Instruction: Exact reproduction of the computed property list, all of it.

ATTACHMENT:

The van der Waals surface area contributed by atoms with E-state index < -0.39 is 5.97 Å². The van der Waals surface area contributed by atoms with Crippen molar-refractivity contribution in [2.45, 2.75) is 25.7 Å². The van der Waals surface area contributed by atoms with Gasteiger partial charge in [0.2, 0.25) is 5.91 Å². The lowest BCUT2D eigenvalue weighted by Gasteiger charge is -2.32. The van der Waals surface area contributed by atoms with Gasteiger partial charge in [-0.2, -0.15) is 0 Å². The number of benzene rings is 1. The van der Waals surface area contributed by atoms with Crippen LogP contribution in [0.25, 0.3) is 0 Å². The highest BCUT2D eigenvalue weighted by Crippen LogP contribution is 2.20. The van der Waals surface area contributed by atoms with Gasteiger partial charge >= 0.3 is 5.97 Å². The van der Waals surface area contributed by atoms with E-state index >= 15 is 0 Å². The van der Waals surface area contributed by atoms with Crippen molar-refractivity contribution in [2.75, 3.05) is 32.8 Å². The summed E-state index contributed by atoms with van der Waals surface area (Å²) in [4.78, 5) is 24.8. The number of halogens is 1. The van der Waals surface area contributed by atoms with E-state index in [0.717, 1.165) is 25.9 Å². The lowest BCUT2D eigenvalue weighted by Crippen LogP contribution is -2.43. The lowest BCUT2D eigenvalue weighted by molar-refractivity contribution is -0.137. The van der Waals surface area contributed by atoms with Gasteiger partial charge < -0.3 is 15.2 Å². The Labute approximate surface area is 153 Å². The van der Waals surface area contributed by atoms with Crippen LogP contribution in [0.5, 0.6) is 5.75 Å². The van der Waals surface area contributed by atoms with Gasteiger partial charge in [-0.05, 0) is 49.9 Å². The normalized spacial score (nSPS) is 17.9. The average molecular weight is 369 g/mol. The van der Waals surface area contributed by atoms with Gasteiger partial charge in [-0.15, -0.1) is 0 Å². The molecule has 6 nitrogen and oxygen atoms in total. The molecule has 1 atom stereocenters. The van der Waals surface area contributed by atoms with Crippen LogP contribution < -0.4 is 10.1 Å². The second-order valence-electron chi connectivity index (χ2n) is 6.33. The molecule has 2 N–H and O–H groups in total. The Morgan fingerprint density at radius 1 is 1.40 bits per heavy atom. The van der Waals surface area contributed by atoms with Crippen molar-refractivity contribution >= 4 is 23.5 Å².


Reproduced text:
The van der Waals surface area contributed by atoms with E-state index < -0.39 is 5.97 Å². The van der Waals surface area contributed by atoms with Crippen molar-refractivity contribution in [2.45, 2.75) is 25.7 Å². The van der Waals surface area contributed by atoms with Gasteiger partial charge in [0.2, 0.25) is 5.91 Å². The lowest BCUT2D eigenvalue weighted by Gasteiger charge is -2.32. The van der Waals surface area contributed by atoms with Gasteiger partial charge in [-0.2, -0.15) is 0 Å². The number of benzene rings is 1. The van der Waals surface area contributed by atoms with Crippen LogP contribution in [0.25, 0.3) is 0 Å². The highest BCUT2D eigenvalue weighted by Crippen LogP contribution is 2.20. The van der Waals surface area contributed by atoms with Gasteiger partial charge >= 0.3 is 5.97 Å². The van der Waals surface area contributed by atoms with E-state index >= 15 is 0 Å². The van der Waals surface area contributed by atoms with Crippen molar-refractivity contribution in [2.75, 3.05) is 32.8 Å². The summed E-state index contributed by atoms with van der Waals surface area (Å²) in [4.78, 5) is 24.8. The number of halogens is 1. The van der Waals surface area contributed by atoms with E-state index in [0.717, 1.165) is 25.9 Å². The lowest BCUT2D eigenvalue weighted by Crippen LogP contribution is -2.43. The lowest BCUT2D eigenvalue weighted by molar-refractivity contribution is -0.137. The van der Waals surface area contributed by atoms with Gasteiger partial charge < -0.3 is 15.2 Å². The Labute approximate surface area is 153 Å². The van der Waals surface area contributed by atoms with Crippen LogP contribution in [0.5, 0.6) is 5.75 Å². The van der Waals surface area contributed by atoms with Gasteiger partial charge in [-0.05, 0) is 49.9 Å². The normalized spacial score (nSPS) is 17.9. The average molecular weight is 369 g/mol. The van der Waals surface area contributed by atoms with Gasteiger partial charge in [-0.15, -0.1) is 0 Å². The molecule has 6 nitrogen and oxygen atoms in total. The molecule has 1 atom stereocenters. The van der Waals surface area contributed by atoms with Crippen LogP contribution < -0.4 is 10.1 Å². The second-order valence-electron chi connectivity index (χ2n) is 6.33. The molecule has 2 N–H and O–H groups in total. The Morgan fingerprint density at radius 1 is 1.40 bits per heavy atom. The van der Waals surface area contributed by atoms with Crippen molar-refractivity contribution >= 4 is 23.5 Å².